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Howley’s volunteer fire chief says helping neighbours is in his blood

Howley Fire Chief Derek Murphy checks the gauges and other parts of the pumping station after the pump was repaired and water began flowing through the pump house on Wednesday.
Howley Fire Chief Derek Murphy checks the gauges and other parts of the pumping station after the pump was repaired and water began flowing through the pump house on Wednesday. - Photo by Roxanne Ryland

Dealing with the town’s water crisis had been going on since Monday, but Fire Chief Derek Murphy was already finding it hard to remember what day it was Wednesday morning.

Murphy has been involved with the Howley Volunteer Fire Department for the entire 25 years he has lived in the town and has spent about 20 of those years as the chief.

He is among the many people in town who worked feverishly to provide assistance to Howley’s roughly 200 residents after its water supply went dry earlier this week.

Murphy has never seen a situation like it in his time living in Howley.

“The days have just been running together,” he said during an interview Wednesday morning, just hours before running water service was partially restored later in the day.

The fire department had been making its rounds to every one of the 100 or so properties in Howley with a water tanker truck loaned to the department by local contractor Mike Kelly and Sons. They visited every home and business to make sure residents had enough water to flush their toilets or wash their dishes.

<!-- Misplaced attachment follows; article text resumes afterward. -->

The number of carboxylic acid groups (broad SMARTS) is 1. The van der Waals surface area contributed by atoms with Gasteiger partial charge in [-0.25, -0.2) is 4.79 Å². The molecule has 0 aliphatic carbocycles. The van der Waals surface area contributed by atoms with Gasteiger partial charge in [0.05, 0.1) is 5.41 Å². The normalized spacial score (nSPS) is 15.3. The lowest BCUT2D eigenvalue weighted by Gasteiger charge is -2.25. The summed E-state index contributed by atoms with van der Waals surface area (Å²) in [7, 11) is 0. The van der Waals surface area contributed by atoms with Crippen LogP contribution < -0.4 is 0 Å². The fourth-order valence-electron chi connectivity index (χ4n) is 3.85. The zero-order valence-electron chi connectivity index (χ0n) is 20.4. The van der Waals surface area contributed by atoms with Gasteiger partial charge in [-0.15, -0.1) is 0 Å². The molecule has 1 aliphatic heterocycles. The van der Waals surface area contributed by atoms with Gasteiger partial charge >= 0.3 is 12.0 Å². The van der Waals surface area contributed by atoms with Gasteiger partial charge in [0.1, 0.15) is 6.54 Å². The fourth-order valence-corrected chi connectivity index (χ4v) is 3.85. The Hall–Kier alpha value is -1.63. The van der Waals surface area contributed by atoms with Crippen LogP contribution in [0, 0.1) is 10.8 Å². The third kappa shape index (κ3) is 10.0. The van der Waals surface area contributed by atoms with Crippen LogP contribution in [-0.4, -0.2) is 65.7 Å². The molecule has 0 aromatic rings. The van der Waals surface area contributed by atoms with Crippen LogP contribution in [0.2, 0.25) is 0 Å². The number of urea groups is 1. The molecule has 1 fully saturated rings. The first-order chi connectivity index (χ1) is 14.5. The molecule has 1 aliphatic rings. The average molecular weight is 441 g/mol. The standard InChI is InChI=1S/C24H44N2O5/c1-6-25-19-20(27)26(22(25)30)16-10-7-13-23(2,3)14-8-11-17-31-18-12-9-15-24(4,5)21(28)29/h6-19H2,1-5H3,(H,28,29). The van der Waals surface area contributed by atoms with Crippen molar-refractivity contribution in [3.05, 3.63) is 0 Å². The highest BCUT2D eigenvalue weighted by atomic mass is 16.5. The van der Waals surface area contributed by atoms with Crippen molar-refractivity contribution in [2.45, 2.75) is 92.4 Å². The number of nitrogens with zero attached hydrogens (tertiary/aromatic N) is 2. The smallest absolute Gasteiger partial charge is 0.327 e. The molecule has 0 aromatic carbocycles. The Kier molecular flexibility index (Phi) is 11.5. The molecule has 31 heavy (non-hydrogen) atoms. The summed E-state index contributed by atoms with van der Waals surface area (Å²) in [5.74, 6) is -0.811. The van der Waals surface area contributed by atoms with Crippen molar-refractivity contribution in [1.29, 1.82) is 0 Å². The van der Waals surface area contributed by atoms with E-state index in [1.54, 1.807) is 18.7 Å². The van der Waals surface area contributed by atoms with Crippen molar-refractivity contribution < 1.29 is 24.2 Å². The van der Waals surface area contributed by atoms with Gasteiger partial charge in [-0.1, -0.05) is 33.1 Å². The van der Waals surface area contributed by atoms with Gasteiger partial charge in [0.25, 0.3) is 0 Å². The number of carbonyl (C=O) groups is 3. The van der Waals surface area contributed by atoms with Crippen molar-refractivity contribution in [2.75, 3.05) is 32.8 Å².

Murphy said it took around three hours to visit every property to see who needed water.

“Howley is not a young town and we have a lot of seniors and some shut-ins,” said Murphy of the situation that led to the town declaring a state of emergency Monday afternoon.

The water was pumped from the lake into the truck’s steel tan and was not meant for consumption. For that, residents had to avail of bottled water stockpiled by the town.

When not delivering water or checking on residents, Murphy and other volunteers like him were seeing how they could help rectify the problem with the water.

The municipal water supply system stopped pumping water late Sunday night.

As the work still continued to address the underlying cause Wednesday morning, Murphy said the town’s residents seemed to understand everything was being done to find the solution.

He said there were still questions and frustrations from some residents, but he was only glad to be able to help them out in their time of need.

“I guess, when you sign up as a volunteer, there has to be something in you that wants to help,” he said.

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